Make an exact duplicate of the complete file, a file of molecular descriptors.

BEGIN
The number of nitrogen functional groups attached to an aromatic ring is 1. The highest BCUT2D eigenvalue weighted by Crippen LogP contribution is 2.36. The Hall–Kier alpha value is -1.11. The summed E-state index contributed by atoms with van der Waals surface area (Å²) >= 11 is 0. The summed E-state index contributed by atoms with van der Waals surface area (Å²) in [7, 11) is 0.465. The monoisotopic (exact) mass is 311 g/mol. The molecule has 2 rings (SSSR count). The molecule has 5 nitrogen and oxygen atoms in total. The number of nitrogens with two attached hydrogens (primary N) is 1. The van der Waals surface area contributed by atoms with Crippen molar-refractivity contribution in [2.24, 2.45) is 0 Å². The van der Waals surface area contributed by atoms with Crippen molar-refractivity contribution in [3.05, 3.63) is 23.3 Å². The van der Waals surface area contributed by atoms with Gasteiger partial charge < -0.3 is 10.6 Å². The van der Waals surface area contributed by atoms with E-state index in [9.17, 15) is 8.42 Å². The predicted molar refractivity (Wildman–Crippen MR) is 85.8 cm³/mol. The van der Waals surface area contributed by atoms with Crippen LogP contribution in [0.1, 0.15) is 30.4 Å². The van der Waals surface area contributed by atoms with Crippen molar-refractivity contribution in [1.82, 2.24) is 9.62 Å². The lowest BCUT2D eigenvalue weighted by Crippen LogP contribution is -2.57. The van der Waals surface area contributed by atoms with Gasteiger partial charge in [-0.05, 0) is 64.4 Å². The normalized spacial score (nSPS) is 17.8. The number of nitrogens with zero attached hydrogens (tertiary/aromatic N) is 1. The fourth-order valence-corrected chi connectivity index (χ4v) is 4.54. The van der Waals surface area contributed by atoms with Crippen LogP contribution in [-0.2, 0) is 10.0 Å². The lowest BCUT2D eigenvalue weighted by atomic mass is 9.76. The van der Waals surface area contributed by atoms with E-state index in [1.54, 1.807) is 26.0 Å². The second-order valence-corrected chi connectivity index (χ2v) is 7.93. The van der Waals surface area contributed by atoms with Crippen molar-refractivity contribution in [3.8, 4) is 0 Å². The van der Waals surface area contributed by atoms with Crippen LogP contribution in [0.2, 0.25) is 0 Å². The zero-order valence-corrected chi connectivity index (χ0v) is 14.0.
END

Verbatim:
The number of nitrogen functional groups attached to an aromatic ring is 1. The highest BCUT2D eigenvalue weighted by Crippen LogP contribution is 2.36. The Hall–Kier alpha value is -1.11. The summed E-state index contributed by atoms with van der Waals surface area (Å²) >= 11 is 0. The summed E-state index contributed by atoms with van der Waals surface area (Å²) in [7, 11) is 0.465. The monoisotopic (exact) mass is 311 g/mol. The molecule has 2 rings (SSSR count). The molecule has 5 nitrogen and oxygen atoms in total. The number of nitrogens with two attached hydrogens (primary N) is 1. The van der Waals surface area contributed by atoms with Crippen molar-refractivity contribution in [2.24, 2.45) is 0 Å². The van der Waals surface area contributed by atoms with Crippen molar-refractivity contribution in [3.05, 3.63) is 23.3 Å². The van der Waals surface area contributed by atoms with Gasteiger partial charge < -0.3 is 10.6 Å². The van der Waals surface area contributed by atoms with E-state index in [9.17, 15) is 8.42 Å². The predicted molar refractivity (Wildman–Crippen MR) is 85.8 cm³/mol. The van der Waals surface area contributed by atoms with Crippen LogP contribution in [0.1, 0.15) is 30.4 Å². The van der Waals surface area contributed by atoms with Crippen molar-refractivity contribution in [1.82, 2.24) is 9.62 Å². The lowest BCUT2D eigenvalue weighted by Crippen LogP contribution is -2.57. The van der Waals surface area contributed by atoms with Gasteiger partial charge in [-0.05, 0) is 64.4 Å². The normalized spacial score (nSPS) is 17.8. The number of nitrogens with zero attached hydrogens (tertiary/aromatic N) is 1. The fourth-order valence-corrected chi connectivity index (χ4v) is 4.54. The van der Waals surface area contributed by atoms with Crippen LogP contribution in [-0.2, 0) is 10.0 Å². The lowest BCUT2D eigenvalue weighted by atomic mass is 9.76. The van der Waals surface area contributed by atoms with E-state index in [1.54, 1.807) is 26.0 Å². The second-order valence-corrected chi connectivity index (χ2v) is 7.93. The van der Waals surface area contributed by atoms with Crippen molar-refractivity contribution in [3.8, 4) is 0 Å². The van der Waals surface area contributed by atoms with Crippen LogP contribution in [0.2, 0.25) is 0 Å². The zero-order valence-corrected chi connectivity index (χ0v) is 14.0.